Auckland – Willie le Roux might want to try and sneak a stepladder onto Eden Park on Saturday because the All Blacks are planning to rain kicks down on the Springbok winger.
“Willie looks like a quality player and he’s just burst onto the scene this year,” said 31-Test New Zealand fullback Israel Dagg.
“We’ve got to try and turn that around and see if he likes those high balls. Put him under pressure and try put him off his game, because if we give him ball in hand, he’s going to punish us.”
The battle for aerial supremacy is shaping up to be a pivotal one.
In a crunch Rugby Championship Test between the top two nations in the world, everything risky has been rubbed off the whiteboards in both team rooms.
The Boks and All Blacks are the two biggest kicking teams in the competition, but the former trail the latter by some way when it comes to kicking contestables.
The goal of an up-and-under, or an isolation kick, is to pin a defending winger under the punt while one of the kicker’s teammates streaks into the landing zone to snatch the ball out of the air. Second prize is to hurry the opposing kick-receiver into making an error, or flattening him in a high-speed tackle before forcing a turnover.
“I love those high balls when they put them up,” added a confident Dagg. “But the Springboks are a team that can kick – they kick really well and they can put a team under pressure, so we’ll have to be on top of our game as a back three. If we’re not, they’re going to punish us.”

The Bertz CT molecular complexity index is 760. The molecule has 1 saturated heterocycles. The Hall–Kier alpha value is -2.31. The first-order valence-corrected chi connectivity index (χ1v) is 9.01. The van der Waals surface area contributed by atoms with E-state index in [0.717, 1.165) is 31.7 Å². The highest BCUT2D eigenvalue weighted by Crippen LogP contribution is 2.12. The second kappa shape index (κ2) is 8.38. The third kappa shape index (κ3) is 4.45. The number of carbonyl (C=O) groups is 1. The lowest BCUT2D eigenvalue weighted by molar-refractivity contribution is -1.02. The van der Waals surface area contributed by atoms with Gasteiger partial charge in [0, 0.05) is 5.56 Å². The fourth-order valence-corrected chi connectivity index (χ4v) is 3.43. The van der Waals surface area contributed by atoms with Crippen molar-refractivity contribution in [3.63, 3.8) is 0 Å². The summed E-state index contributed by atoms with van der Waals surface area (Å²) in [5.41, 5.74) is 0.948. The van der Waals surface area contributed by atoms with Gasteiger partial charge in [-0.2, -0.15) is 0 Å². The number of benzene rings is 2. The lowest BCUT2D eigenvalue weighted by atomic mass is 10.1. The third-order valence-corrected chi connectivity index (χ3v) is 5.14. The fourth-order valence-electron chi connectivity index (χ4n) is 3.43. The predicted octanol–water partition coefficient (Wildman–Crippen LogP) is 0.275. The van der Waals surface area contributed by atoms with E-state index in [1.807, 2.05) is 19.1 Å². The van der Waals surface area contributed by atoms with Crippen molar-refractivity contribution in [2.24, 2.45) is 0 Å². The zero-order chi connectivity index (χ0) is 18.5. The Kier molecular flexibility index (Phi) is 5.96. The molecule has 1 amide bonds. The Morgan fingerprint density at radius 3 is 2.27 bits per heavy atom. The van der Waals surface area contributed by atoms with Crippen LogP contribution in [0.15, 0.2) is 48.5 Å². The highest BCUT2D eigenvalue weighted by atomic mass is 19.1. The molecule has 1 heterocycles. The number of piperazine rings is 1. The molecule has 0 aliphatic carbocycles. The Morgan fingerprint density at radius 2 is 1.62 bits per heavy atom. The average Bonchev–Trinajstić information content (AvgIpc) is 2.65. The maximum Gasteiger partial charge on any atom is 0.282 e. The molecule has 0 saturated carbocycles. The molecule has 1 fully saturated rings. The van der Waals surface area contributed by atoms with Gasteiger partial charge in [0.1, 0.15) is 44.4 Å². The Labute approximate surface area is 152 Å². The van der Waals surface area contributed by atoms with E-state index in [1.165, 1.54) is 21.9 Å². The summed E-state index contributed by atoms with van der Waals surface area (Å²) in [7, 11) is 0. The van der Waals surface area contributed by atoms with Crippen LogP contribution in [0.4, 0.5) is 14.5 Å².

The All Blacks favour these tactics more so than the Boks, hoisting 31 per cent of their 83 kicks while South Africa have looked for hang time on just a quarter of 72 punts.
Dagg will front a back-three tactic to test Le Roux’s composure and ability in the high-ball contest.
A blanket order from both camps to keep errors to a minimum in a crunch match will make this aerial battle between the speedsters the richest source of turnover possession, and turnovers are where most tries originate.
“This Test is huge and it will probably be the team that takes that one per cent opportunity that comes up, that will get the win,” said the Kiwi fullback.
“They’re a team that like to put the back three under pressure and hopefully I can do my core role well – catch those balls, put the ball in front of us (kick), and run hard.”
There is a feeling among the players and coaches from both sides that there’s a lot more riding on the outcome of this match than New Zealand’s 76-year winning record against South Africa at Eden Park.
“This Test is huge, the biggest since the (2011) World Cup final,” said Dagg. “Both teams are on edge – I know the Boks have a lot of confidence from their win over Australia at the weekend, and we’re pretty disappointed with how we played (against Argentina) in the wet.”